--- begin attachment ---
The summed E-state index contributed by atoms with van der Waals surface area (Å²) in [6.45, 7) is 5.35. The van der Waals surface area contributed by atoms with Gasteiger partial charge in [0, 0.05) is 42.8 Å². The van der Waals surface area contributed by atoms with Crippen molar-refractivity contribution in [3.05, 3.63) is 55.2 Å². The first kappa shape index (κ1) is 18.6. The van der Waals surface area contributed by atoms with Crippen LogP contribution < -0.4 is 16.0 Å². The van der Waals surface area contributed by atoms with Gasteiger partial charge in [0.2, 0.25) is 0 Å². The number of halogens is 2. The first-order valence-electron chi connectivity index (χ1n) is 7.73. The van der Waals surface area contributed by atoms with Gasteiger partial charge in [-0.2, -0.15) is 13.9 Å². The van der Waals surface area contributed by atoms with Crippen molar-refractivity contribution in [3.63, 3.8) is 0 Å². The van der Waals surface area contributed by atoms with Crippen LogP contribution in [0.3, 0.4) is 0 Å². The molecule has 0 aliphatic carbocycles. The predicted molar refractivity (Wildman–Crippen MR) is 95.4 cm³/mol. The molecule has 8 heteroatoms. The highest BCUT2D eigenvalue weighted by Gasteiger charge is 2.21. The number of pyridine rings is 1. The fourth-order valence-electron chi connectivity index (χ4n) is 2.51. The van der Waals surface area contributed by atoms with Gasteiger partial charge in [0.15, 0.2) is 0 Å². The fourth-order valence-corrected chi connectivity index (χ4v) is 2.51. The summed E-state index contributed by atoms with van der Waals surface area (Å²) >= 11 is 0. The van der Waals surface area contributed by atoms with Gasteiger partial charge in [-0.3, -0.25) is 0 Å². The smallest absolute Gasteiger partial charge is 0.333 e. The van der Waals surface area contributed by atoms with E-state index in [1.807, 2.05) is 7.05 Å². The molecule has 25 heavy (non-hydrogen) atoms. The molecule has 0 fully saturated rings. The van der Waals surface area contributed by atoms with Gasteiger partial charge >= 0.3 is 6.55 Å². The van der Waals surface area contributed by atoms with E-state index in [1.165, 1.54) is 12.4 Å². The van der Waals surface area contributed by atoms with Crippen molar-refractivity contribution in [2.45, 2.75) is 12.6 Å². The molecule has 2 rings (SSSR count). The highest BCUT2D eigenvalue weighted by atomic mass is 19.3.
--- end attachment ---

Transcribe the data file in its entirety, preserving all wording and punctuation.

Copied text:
The summed E-state index contributed by atoms with van der Waals surface area (Å²) in [6.45, 7) is 5.35. The van der Waals surface area contributed by atoms with Gasteiger partial charge in [0, 0.05) is 42.8 Å². The van der Waals surface area contributed by atoms with Crippen molar-refractivity contribution in [3.05, 3.63) is 55.2 Å². The first kappa shape index (κ1) is 18.6. The van der Waals surface area contributed by atoms with Crippen LogP contribution < -0.4 is 16.0 Å². The van der Waals surface area contributed by atoms with Gasteiger partial charge in [0.2, 0.25) is 0 Å². The number of halogens is 2. The first-order valence-electron chi connectivity index (χ1n) is 7.73. The van der Waals surface area contributed by atoms with Gasteiger partial charge in [-0.2, -0.15) is 13.9 Å². The van der Waals surface area contributed by atoms with Crippen molar-refractivity contribution in [3.63, 3.8) is 0 Å². The van der Waals surface area contributed by atoms with Crippen LogP contribution in [0.3, 0.4) is 0 Å². The molecule has 0 aliphatic carbocycles. The predicted molar refractivity (Wildman–Crippen MR) is 95.4 cm³/mol. The molecule has 8 heteroatoms. The highest BCUT2D eigenvalue weighted by Gasteiger charge is 2.21. The number of pyridine rings is 1. The fourth-order valence-electron chi connectivity index (χ4n) is 2.51. The van der Waals surface area contributed by atoms with Gasteiger partial charge in [0.15, 0.2) is 0 Å². The fourth-order valence-corrected chi connectivity index (χ4v) is 2.51. The summed E-state index contributed by atoms with van der Waals surface area (Å²) >= 11 is 0. The van der Waals surface area contributed by atoms with Gasteiger partial charge in [-0.3, -0.25) is 0 Å². The smallest absolute Gasteiger partial charge is 0.333 e. The van der Waals surface area contributed by atoms with E-state index in [1.807, 2.05) is 7.05 Å². The molecule has 25 heavy (non-hydrogen) atoms. The molecule has 0 fully saturated rings. The van der Waals surface area contributed by atoms with Gasteiger partial charge >= 0.3 is 6.55 Å². The van der Waals surface area contributed by atoms with E-state index in [1.165, 1.54) is 12.4 Å². The van der Waals surface area contributed by atoms with Crippen molar-refractivity contribution in [2.45, 2.75) is 12.6 Å². The molecule has 2 rings (SSSR count). The highest BCUT2D eigenvalue weighted by atomic mass is 19.3.